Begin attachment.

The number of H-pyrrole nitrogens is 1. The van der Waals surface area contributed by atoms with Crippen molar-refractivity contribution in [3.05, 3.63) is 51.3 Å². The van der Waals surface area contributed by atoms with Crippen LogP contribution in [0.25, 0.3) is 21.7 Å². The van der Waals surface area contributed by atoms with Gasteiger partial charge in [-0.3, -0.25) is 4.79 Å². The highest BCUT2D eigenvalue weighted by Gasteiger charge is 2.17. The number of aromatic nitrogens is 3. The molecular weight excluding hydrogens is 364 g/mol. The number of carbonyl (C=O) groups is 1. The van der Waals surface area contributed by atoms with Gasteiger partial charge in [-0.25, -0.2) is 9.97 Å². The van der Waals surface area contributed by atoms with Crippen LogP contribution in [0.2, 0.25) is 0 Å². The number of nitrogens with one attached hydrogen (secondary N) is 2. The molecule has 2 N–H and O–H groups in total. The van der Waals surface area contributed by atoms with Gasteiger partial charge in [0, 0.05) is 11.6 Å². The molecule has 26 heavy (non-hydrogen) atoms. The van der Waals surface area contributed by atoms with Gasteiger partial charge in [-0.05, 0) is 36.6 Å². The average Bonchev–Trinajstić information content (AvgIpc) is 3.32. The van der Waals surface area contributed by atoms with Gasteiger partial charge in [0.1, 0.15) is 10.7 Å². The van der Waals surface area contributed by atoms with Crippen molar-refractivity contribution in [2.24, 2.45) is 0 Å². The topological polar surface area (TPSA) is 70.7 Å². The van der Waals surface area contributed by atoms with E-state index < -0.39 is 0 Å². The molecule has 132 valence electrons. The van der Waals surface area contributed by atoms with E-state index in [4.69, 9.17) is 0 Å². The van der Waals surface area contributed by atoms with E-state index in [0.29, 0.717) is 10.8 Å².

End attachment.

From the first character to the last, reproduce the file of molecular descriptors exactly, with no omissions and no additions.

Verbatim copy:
The number of H-pyrrole nitrogens is 1. The van der Waals surface area contributed by atoms with Crippen molar-refractivity contribution in [3.05, 3.63) is 51.3 Å². The van der Waals surface area contributed by atoms with Crippen LogP contribution in [0.25, 0.3) is 21.7 Å². The van der Waals surface area contributed by atoms with Gasteiger partial charge in [-0.3, -0.25) is 4.79 Å². The highest BCUT2D eigenvalue weighted by Gasteiger charge is 2.17. The number of aromatic nitrogens is 3. The molecular weight excluding hydrogens is 364 g/mol. The number of carbonyl (C=O) groups is 1. The van der Waals surface area contributed by atoms with Gasteiger partial charge in [-0.25, -0.2) is 9.97 Å². The van der Waals surface area contributed by atoms with Crippen LogP contribution in [0.2, 0.25) is 0 Å². The number of nitrogens with one attached hydrogen (secondary N) is 2. The molecule has 2 N–H and O–H groups in total. The van der Waals surface area contributed by atoms with Gasteiger partial charge in [0, 0.05) is 11.6 Å². The molecule has 26 heavy (non-hydrogen) atoms. The van der Waals surface area contributed by atoms with Gasteiger partial charge in [-0.05, 0) is 36.6 Å². The average Bonchev–Trinajstić information content (AvgIpc) is 3.32. The van der Waals surface area contributed by atoms with Gasteiger partial charge in [0.1, 0.15) is 10.7 Å². The van der Waals surface area contributed by atoms with Crippen molar-refractivity contribution in [2.24, 2.45) is 0 Å². The topological polar surface area (TPSA) is 70.7 Å². The van der Waals surface area contributed by atoms with E-state index < -0.39 is 0 Å². The molecule has 132 valence electrons. The van der Waals surface area contributed by atoms with E-state index in [4.69, 9.17) is 0 Å². The van der Waals surface area contributed by atoms with E-state index in [0.29, 0.717) is 10.8 Å².